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Cabinet audit: what does the appointment of Andrea Leadsom as Environment Secretary mean for policy?

The political and policy-based implications of the new Secretary of State for Environment, Food and Rural Affairs.

A little over a week into Andrea Leadsom’s new role as Secretary of State for Environment, Food and Rural Affairs (Defra), and senior industry figures are already questioning her credentials. A growing list of campaigners have called for her resignation, and even the Cabinet Office implied that her department's responsibilities will be downgraded.

So far, so bad.

The appointment would appear to be something of a consolation prize, coming just days after Leadsom pulled out of the Conservative leadership race and allowed Theresa May to enter No 10 unopposed.

Yet while Leadsom may have been able to twist the truth on her CV in the City, no amount of tampering will improve the agriculture-related side to her record: one barely exists. In fact, recent statements made on the subject have only added to her reputation for vacuous opinion: “It would make so much more sense if those with the big fields do the sheep, and those with the hill farms do the butterflies,” she told an audience assembled for a referendum debate. No matter the livelihoods of thousands of the UK’s hilltop sheep farmers, then? No need for butterflies outside of national parks?

Normally such a lack of experience is unsurprising. The department has gained a reputation as something of a ministerial backwater; a useful place to send problematic colleagues for some sobering time-out.

But these are not normal times.

As Brexit negotiations unfold, Defra will be central to establishing new, domestic policies for UK food and farming; sectors worth around £108bn to the economy and responsible for employing one in eight of the population.

In this context, Leadsom’s appointment seems, at best, a misguided attempt to make the architects of Brexit either live up to their promises or be seen to fail in the attempt.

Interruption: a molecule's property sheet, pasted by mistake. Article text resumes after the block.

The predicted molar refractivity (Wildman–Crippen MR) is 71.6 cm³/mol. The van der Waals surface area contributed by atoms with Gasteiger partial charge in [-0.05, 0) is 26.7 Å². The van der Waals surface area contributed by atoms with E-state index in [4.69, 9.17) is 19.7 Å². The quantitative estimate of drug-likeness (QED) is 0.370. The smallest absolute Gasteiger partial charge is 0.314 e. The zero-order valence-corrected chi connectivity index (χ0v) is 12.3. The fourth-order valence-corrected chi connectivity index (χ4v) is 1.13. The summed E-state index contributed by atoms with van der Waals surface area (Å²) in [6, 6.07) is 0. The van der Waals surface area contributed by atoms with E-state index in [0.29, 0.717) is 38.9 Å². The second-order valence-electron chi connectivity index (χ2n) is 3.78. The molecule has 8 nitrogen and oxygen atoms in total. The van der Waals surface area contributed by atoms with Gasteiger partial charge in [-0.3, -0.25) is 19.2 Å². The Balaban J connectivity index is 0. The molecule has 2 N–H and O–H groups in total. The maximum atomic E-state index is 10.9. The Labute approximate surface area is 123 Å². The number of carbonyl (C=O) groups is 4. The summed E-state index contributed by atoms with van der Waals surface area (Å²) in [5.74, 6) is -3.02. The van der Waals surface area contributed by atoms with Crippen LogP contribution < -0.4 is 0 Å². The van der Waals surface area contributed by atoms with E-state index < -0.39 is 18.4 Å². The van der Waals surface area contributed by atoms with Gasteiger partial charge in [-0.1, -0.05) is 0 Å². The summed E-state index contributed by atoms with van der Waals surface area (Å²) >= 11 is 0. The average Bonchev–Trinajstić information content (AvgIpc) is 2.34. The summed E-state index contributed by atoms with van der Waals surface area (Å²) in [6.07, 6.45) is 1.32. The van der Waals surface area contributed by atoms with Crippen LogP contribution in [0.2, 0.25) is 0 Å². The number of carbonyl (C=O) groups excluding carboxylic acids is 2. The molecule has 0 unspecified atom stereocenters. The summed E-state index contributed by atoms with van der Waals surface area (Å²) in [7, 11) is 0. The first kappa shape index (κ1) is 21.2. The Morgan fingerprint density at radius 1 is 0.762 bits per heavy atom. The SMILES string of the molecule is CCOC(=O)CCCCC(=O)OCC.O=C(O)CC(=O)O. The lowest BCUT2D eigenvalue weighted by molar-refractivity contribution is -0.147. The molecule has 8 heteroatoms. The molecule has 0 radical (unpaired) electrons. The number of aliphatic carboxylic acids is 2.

At worst, May might actually think she is a good fit for the job. Leadsom’s one, water-tight credential – her commitment to opposing restraints on industry – certainly has its upsides for a Prime Minister in need of an alternative to the EU’s Common Agricultural Policy (CAP); a policy responsible for around 40 per cent the entire EU budget.

Why not leave such a daunting task in the hands of someone with an instinct for “abolishing” subsidies  thus freeing up money to spend elsewhere?

As with most things to do with the EU, CAP has some major cons and some equally compelling pros. Take the fact that 80 per cent of CAP aid is paid out to the richest 25 per cent of farmers (most of whom are either landed gentry or vast, industrialised, mega-farmers). But then offset this against the provision of vital lifelines for some of the UK’s most conscientious, local and insecure of food producers.

The NFU told the New Statesman that there are many issues in need of urgent attention; from an improved Basic Payment Scheme, to guarantees for agri-environment funding, and a commitment to the 25-year TB eradication strategy. But that they also hope, above all, “that Mrs Leadsom will champion British food and farming. Our industry has a great story to tell”.

The construction of a new domestic agricultural policy is a once-in-a-generation opportunity for Britain to truly decide where its priorities for food and environment lie, as well as to which kind of farmers (as well as which countries) it wants to delegate their delivery.

In the context of so much uncertainty and such great opportunity, Leadsom has a tough job ahead of her. And no amount of “speaking as a mother” will change that.

India Bourke is the New Statesman's editorial assistant.